Political leaders from some of the largest cities in England and Wales will appeal to the Environment Secretary, Michael Gove, to bring forward the government’s commitment to end the sale of diesel and petrol-only cars.
Mayors and city leaders from Bradford, Bristol, Cardiff, Greater Manchester, Leeds, Leicester, Liverpool, London, Newcastle, Oxford, Sheffield, Southampton and the West Midlands, will meet Mr Gove at a summit in the capital on Wednesday (20 June) to make the appeal.
Presently, the government has set a commitment to end the sale of conventional diesel and petrol-only cars by 2040. Greater detail on how ministers expect this to be achieved are expected to be fleshed out in the ‘Road to Zero’ strategy, which is due to be published in the coming weeks.
But, ahead of the strategy’s publication, city leaders will make a case for the government to bring forward its ambition by 10 years, moving the end date for the sale of petrol and diesel-only cars to 2030.
Mr Gove will hear representations from the city representatives at the national air quality summit organised jointly by the Mayor of London, UK100 and IPPR on Wednesday.
At the summit, the city leaders will also call for new air quality limits linked to World Health Organization recommendations, a targeted ‘renewal’ [scrappage] scheme to remove older, more polluting vehicles from the roads and greater funding for measures such as Clean Air Zones aimed at combatting air pollution.
Commenting ahead of the summit, the Mayor of London, Sadiq Khan, said: “Air pollution is not an isolated problem, it’s a national health crisis. Our country’s filthy air is shortening lives, damaging lungs, and severely impacting on the NHS. That’s why we’re bringing together city leaders from across England and Wales to put this at the top of the agenda.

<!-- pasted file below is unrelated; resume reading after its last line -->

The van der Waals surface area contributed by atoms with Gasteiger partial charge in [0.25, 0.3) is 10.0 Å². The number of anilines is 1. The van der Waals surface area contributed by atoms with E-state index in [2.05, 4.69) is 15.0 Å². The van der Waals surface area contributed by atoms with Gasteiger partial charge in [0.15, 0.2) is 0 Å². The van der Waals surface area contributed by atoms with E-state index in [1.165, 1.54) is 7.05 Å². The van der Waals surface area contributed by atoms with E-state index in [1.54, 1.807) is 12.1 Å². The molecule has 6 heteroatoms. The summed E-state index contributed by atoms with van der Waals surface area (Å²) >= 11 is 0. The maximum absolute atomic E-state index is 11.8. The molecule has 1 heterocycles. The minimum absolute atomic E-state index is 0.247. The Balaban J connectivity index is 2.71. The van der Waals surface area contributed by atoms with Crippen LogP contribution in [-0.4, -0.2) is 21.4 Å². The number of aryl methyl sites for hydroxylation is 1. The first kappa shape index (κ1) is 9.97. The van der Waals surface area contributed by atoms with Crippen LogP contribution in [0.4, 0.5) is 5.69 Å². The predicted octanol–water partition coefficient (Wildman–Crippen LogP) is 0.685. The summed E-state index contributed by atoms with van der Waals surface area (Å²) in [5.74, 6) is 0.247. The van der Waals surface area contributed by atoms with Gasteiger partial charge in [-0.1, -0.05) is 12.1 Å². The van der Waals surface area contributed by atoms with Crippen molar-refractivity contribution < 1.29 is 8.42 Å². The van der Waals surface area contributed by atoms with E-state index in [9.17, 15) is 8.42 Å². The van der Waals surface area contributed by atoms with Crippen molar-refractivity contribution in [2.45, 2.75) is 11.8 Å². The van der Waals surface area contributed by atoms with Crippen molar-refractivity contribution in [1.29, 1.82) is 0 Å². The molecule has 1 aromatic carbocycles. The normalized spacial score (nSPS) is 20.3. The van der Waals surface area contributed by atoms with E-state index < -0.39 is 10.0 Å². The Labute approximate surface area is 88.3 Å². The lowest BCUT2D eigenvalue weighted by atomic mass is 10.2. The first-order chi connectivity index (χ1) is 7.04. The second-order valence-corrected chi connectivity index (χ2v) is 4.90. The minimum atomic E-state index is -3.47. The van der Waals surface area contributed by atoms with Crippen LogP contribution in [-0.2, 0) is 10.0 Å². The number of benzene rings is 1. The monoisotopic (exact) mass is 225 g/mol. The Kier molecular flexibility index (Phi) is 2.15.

“We have to take bold action, but while we’re all doing what we can, we need government support to do even more. Banning the sale of new petrol and diesel vehicles by 2030, providing support to deliver Clean Air Zones in cities and introducing a national vehicle renewal scheme will dramatically improve our air quality and our health.
“Michael Gove has made a good start as Environment Secretary but we need the government to match our ambition and help us urgently drive forward these improvements. We simply cannot afford to delay.â€?
Andy Burnham, Mayor of Greater Manchester, added: “We have all been too complacent about the public health crisis of people breathing in illegal, polluted air. It is damaging health and shortening lives, particularly in our poorest communities. Greater Manchester is ready to break out of that and show the ambition needed to clean up our air. But we can’t do it alone.
“We need to see the same level of ambition from the government in the form of substantial, up-front investment. With my fellow Mayors, I am calling on the government to fund a fair diesel scrappage scheme and end the sale of new pure diesel and petrol cars and vans ten years earlier than planned by 2030. We also need to see major investment in the public transport infrastructure of Northern England if people here are to have an alternative to the car. It is only radical action on this scale that will tackle this problem and save lives.â€?
Andy Street, Mayor of the West Midlands, said: “City leaders of all political stripes are coming together to discuss air quality because this is a public health crisis that needs urgent action. We need to shift away from diesel as a matter of urgency and I will be an ally for decision-makers especially those in national government who seek to find a way to support ordinary people getting newer cleaner cars to replace their dirty old ones.
“This is also an industrial opportunity – not least for the West Midlands – where we have built cars trucks and taxis for generations. We need to move to making cleaner vehicles now. It is an essential part of the national industrial strategy.â€?